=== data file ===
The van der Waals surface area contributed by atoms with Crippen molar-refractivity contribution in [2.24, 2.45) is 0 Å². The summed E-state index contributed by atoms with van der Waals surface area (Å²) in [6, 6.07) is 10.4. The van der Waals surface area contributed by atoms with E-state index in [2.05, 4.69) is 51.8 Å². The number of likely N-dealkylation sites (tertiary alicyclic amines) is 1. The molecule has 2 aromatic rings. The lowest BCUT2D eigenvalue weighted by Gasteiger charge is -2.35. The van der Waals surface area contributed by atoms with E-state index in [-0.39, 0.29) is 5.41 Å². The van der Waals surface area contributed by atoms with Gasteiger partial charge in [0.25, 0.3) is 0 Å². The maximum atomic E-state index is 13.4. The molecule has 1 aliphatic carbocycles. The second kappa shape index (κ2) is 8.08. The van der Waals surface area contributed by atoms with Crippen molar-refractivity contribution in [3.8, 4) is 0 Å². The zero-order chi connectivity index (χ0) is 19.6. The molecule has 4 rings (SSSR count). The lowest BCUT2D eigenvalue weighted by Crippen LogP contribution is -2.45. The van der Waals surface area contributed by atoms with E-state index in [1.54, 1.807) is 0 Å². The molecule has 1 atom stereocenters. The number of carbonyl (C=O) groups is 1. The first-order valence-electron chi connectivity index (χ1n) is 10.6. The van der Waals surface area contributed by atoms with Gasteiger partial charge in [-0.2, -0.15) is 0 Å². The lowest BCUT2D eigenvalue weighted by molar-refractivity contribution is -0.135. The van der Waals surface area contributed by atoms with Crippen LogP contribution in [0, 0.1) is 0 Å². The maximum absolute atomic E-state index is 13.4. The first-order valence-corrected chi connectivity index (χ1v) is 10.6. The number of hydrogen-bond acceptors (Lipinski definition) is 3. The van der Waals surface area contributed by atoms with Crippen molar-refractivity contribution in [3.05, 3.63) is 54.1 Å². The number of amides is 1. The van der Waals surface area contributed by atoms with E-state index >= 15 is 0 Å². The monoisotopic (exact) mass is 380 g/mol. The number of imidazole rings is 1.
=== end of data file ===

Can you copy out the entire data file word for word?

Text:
The van der Waals surface area contributed by atoms with Crippen molar-refractivity contribution in [2.24, 2.45) is 0 Å². The summed E-state index contributed by atoms with van der Waals surface area (Å²) in [6, 6.07) is 10.4. The van der Waals surface area contributed by atoms with E-state index in [2.05, 4.69) is 51.8 Å². The number of likely N-dealkylation sites (tertiary alicyclic amines) is 1. The molecule has 2 aromatic rings. The lowest BCUT2D eigenvalue weighted by Gasteiger charge is -2.35. The van der Waals surface area contributed by atoms with E-state index in [-0.39, 0.29) is 5.41 Å². The van der Waals surface area contributed by atoms with Gasteiger partial charge in [0.25, 0.3) is 0 Å². The maximum atomic E-state index is 13.4. The molecule has 1 aliphatic carbocycles. The second kappa shape index (κ2) is 8.08. The van der Waals surface area contributed by atoms with Crippen molar-refractivity contribution in [3.8, 4) is 0 Å². The zero-order chi connectivity index (χ0) is 19.6. The molecule has 4 rings (SSSR count). The lowest BCUT2D eigenvalue weighted by Crippen LogP contribution is -2.45. The van der Waals surface area contributed by atoms with E-state index in [1.54, 1.807) is 0 Å². The molecule has 1 atom stereocenters. The number of carbonyl (C=O) groups is 1. The first-order valence-electron chi connectivity index (χ1n) is 10.6. The van der Waals surface area contributed by atoms with Gasteiger partial charge in [-0.2, -0.15) is 0 Å². The lowest BCUT2D eigenvalue weighted by molar-refractivity contribution is -0.135. The van der Waals surface area contributed by atoms with Crippen LogP contribution in [0, 0.1) is 0 Å². The maximum absolute atomic E-state index is 13.4. The first-order valence-corrected chi connectivity index (χ1v) is 10.6. The number of hydrogen-bond acceptors (Lipinski definition) is 3. The van der Waals surface area contributed by atoms with Crippen molar-refractivity contribution in [3.05, 3.63) is 54.1 Å². The number of amides is 1. The van der Waals surface area contributed by atoms with E-state index >= 15 is 0 Å². The monoisotopic (exact) mass is 380 g/mol. The number of imidazole rings is 1.